HIMSS10 is over. The blogs have been written, the pundits have spoken, but at the end, my original observation prevails: People are working.
I talked to a lot of attendees on the floor, in sessions and waiting in line for anything. And while, yes, overwhelmingly, their first sentences were often about meaningful use, if you took the moment to pause and get past those few sentences with them (I did) there is something else going on entirely. It’s called “business as usual.” It’s the same reason clinicians, administrators, legislators, and everyone else in the healthcare space come to HIMSS every year — to see what’s new, look for IT tools that can help them with planned projects, and most of all to be educated by their peers. If HITECH and ARRA weren’t happening, there would still be a HIMSS. Vendors would still be selling, and education sessions would still be happening. You wouldn’t know that to listen to the vendors out there, and I know I am not alone in feeling that the hysteria around MU was overkill at the conference. As I tweeted at one point, “If I hear ‘GOOD TIMES!’ once more from a vendor I’m not responsible for my actions.”
That said, it’s clear that hospitals are soon going to be swimming in data. They can think about using it to satisfy MU requirements, or they can begin to start using it to stop operating in the dark: data mining will be critical to future financial success. The same goes for streamlining and automating processes and workflows for everything from clinical decision support to claims. Not taking care of the bottom line means you are not going to have the resources to provide better care, and a lot of people were already working on projects right in that vein. In addition, anyone who is working the whole continuum of care from physician office to long term care is on the right track, too. It will all be part of the ARRA package, but cradle to grave and loyalty like that at Kaiser is done for the right reasons. Connectivity challenges, not to mention payment confusion and security and regulatory issues are a hurdle for many, yes, but there were many IT solutions at HIMSS10 that could fill in the gaps. Being patient-centric first may turn out to be the great differentiator between who makes it and who doesn’t. And those are the kinds of projects that so many I talked to at HIMSS10 were already working on.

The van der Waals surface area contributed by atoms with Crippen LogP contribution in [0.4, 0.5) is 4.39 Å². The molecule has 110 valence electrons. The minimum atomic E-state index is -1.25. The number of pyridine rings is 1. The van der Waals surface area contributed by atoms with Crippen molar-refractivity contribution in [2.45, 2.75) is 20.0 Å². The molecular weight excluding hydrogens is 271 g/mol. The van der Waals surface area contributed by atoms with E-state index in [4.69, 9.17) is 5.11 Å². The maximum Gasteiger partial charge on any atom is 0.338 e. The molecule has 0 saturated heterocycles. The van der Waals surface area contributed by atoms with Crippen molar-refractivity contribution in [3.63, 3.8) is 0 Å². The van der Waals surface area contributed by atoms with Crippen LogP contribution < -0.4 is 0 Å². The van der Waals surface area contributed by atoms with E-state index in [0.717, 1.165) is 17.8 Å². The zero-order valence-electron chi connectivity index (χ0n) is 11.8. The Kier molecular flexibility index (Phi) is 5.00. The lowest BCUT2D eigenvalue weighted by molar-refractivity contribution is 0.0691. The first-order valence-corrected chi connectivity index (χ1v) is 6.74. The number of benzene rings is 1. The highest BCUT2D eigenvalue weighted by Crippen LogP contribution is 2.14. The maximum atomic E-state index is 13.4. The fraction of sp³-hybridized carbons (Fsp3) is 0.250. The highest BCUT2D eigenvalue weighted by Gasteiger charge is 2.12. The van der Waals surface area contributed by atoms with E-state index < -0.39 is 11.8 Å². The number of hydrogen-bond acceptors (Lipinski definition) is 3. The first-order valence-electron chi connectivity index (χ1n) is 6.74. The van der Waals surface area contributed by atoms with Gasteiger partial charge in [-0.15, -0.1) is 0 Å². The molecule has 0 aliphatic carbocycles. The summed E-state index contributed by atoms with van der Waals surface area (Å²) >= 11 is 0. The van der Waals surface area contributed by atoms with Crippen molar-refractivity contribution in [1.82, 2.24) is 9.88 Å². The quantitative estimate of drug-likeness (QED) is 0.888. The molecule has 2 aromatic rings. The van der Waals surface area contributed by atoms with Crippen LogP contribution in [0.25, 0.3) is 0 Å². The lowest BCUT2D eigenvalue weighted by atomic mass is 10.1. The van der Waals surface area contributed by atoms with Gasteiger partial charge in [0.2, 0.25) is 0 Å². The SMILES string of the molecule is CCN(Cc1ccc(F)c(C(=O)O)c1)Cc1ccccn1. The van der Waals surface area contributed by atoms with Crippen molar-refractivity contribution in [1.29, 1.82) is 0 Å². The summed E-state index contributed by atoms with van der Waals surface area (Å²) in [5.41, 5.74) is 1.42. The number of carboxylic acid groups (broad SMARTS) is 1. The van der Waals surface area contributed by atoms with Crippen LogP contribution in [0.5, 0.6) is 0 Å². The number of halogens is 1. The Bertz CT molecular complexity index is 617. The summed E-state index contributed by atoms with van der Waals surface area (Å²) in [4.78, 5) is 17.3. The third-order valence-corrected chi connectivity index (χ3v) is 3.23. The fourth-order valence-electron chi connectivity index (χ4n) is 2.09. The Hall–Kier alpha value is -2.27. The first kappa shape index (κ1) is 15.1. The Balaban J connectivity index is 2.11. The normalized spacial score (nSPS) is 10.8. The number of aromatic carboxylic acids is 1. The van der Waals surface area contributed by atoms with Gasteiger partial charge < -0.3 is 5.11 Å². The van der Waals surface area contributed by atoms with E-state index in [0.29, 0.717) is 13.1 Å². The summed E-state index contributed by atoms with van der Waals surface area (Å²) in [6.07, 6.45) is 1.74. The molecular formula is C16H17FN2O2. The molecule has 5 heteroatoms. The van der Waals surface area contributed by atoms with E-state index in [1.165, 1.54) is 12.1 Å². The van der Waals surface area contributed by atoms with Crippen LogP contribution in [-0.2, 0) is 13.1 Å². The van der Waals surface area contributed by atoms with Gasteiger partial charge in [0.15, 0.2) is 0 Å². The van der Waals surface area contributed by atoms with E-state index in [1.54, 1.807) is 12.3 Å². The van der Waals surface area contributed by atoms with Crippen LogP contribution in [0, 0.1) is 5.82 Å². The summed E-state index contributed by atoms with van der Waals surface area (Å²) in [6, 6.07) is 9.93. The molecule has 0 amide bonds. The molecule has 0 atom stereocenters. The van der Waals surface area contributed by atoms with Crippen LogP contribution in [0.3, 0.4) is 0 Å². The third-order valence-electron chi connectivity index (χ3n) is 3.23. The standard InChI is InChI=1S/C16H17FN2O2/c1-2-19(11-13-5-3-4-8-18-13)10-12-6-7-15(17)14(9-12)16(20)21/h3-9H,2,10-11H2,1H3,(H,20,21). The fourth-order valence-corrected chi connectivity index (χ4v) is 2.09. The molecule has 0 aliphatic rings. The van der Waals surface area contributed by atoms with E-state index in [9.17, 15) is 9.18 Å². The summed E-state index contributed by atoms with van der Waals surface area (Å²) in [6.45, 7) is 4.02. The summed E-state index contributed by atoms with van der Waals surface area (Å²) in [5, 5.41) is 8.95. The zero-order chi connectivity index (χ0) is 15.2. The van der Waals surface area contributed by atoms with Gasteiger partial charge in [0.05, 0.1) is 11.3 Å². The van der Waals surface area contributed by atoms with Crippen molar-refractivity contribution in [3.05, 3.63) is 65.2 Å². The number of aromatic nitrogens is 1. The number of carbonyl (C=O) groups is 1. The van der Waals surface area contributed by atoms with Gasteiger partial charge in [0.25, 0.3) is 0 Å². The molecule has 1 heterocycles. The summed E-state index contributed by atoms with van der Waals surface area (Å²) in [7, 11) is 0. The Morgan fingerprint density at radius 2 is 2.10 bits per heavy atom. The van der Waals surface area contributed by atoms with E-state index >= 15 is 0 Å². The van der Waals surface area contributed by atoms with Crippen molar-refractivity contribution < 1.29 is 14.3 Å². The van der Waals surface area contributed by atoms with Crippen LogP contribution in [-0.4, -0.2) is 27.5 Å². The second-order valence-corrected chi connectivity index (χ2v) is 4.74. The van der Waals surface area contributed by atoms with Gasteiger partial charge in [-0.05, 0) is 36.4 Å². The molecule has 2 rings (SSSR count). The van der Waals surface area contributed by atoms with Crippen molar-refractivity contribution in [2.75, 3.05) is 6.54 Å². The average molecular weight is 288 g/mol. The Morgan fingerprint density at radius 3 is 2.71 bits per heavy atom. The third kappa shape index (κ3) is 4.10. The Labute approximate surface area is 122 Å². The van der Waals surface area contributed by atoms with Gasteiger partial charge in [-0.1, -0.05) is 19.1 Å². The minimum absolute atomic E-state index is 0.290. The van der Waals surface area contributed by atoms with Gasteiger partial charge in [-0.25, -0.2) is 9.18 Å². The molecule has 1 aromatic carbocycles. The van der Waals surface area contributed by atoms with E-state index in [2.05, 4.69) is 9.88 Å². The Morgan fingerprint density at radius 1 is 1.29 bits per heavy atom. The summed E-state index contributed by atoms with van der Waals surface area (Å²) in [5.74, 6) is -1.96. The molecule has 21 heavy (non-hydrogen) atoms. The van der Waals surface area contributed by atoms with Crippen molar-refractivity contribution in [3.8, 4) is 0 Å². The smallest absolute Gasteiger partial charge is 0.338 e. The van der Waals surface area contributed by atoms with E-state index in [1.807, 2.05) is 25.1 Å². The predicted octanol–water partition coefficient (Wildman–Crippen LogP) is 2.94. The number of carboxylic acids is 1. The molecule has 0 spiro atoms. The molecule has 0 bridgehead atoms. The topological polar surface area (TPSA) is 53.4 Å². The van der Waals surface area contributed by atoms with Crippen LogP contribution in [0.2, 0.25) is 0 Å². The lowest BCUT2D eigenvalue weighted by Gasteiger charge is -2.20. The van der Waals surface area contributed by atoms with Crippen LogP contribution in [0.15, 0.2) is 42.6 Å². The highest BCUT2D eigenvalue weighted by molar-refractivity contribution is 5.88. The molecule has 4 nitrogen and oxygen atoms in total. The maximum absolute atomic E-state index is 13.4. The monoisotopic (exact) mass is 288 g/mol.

The whole health care debate in this country underlined another issue at HIMSS too — how provincial we are. Other countries in the world have a wealth of global HIT experience out there, yet we hear very little about that at HIMSS. Heck, we’re still crying about how we are going to move to ICD-10 (delay the deadline again) while the rest of the world moves on to 11! Sure our payer model is somewhat unique, but there are still solutions that translate. Should we pay a little more attention to HIT solutions that weren’t born in the USA? HIMSS10 made me think so.
Finally, a big cheer of support to all the less than 100-bed hospitals out there. They chug along in our heartland, providing necessary care to their communities, very often unseen and unheard in this great debate. Most of them are working with impossibly small budgets and they are going to have to meet the same requirements as the big systems. The good news is that many of them are Stage 4 or higher—for the right reasons.